‘Summertime/ and the livin’ is easy.” George Gershwin’s haunting melody and DuBose Heyward’s tender lyrics once floated over the mood of summer, coaxing us all to reverie. But that was when vacationers lay on the beach under a lazy old sun, concentrating on important things, like grains of sand seeping through their toes, and watching the currents of salty waves ebb and flow before rippling back to the vast deep.
We luxuriated in those summers past; we left the cacophony of the city and the urgencies of work and school behind.
But such idealistic escapes, even if only partially accurate, are gone with the smartphone. I’ve been watching people at play from a beach blanket on the Outer Banks of North Carolina. Instead of tossing a beach ball or jumping over the waves, the kids are mesmerized by digital toys; the grown-ups check their texts and email for the 10th time that day; and everybody is taking selfies.
The selfie, that personal portrait clicked from a dozen angles, captures the heat of a moment, whether of personal significance or not, and is dispatched over thousands of miles in an instant. Few of us put script on paper or cards for friends and loved ones. The letters I exchanged with my daughter while she was at camp and college, which we laugh and reminisce over today, are relics of an antiquated means of communication as dead as the telegram or a conversation via a landline.
In the digital world where most of us live, detailed thoughts are reduced to acronyms on texts — “lol” (laugh out loud) or “smh” (shake my head). It’s not all bad, of course, and instant communication has its rewards. But some of the reliance on fast messaging keeps at bay the slower, deeper insights and perceptions. Biographers complain that the reservoir of the written word is swiftly drying up on the shores of the electronic world, where Snapchats evaporate in 10 seconds and tweets disappear with the ease of a finger sliding up and down a tiny screen.
The intellectual process for insight and observation may be changing, too. We increasingly rely on the instant digital exchange to excite the senses, whether personal or political. (Let’s keep President Trump out of this for the moment.)
Just 22 years ago, Neal Gabler wrote a book called “Life: the Movie: How Entertainment Conquered Reality.” His point was that we have become both entertainer and audience in life’s dramas, as the nervous system requires the excitement of different kinds of performances played for the self and others. Written before the ubiquity of the internet, Gabler’s points of reference were movies and television, demonstrating how the media began to reduce distinctions separating art, entertainment and news. Instead of art imitating life, life began to imitate art — even pop art. Objects of everyday life, including people who were merely famous for being famous, were magnified to an importance they were never meant to have.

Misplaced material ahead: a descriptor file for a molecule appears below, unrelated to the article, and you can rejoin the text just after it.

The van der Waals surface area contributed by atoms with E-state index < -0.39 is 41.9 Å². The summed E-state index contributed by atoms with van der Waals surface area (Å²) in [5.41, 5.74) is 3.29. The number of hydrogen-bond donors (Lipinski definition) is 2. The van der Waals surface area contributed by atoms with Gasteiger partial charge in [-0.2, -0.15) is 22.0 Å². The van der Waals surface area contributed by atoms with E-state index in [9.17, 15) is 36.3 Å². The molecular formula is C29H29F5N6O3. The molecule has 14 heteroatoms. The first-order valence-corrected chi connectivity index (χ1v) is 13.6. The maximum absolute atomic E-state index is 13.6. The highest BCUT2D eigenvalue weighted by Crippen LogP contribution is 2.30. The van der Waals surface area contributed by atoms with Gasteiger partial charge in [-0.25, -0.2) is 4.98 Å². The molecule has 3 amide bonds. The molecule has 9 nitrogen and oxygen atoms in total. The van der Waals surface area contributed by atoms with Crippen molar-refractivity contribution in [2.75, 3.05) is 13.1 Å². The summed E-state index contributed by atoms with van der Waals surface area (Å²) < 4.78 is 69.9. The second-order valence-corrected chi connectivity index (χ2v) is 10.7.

Even before the internet, where online amateurs become self-made pundits and attract an audience with nothing particular to say, showbiz techniques became the means and measurement for the presentation of professional news of politics, which satisfied an audience and raised ratings.
It was a short step from there to reality television, which makes real life an even larger (and cheaper) focus of amusement. Fictional narratives were designed to inspire pity and fear, with the understanding that “there but for the grace of God go I.” Reality television, like home videos, is life itself. Watching someone slip on a banana peel or be told “You’re fired!” actually delivers real pain — just not ours. It’s pain that doesn’t touch us. We can laugh or be surprised without feeling empathy. Pity and fear are replaced by spectacle for the sake of entertainment.
Social critics point out how distraction has become more important than insight. Columnists who follow readers’ comments at the and of their work online are surprised by how readers are quickly distracted from the words at hand and begin arguing with and insulting each other.
Neil Postman, the media critic who wrote the 1985 book “Amusing Ourselves to Death,” foresaw danger when he wrote that “facts push other facts into and then out of consciousness at speeds that neither permit nor require evaluation.” He feared Aldous Huxley’s future described in “Brave New World,” where people come “to adore the technologies that undo their capacities to think.”
It’s easy to attack Trump’s personas as created in reality television without considering the responsibility of those who create them — those who select and sell distraction instead of serious news. With every revolutionary technology there is hope that it will be harnessed to make the world a better place. But that requires the long view, and we’re not there yet. It’s summertime, and the selfie is easy.
Fields is a columnist for The Washington Times. Email her at firstname.lastname@example.org.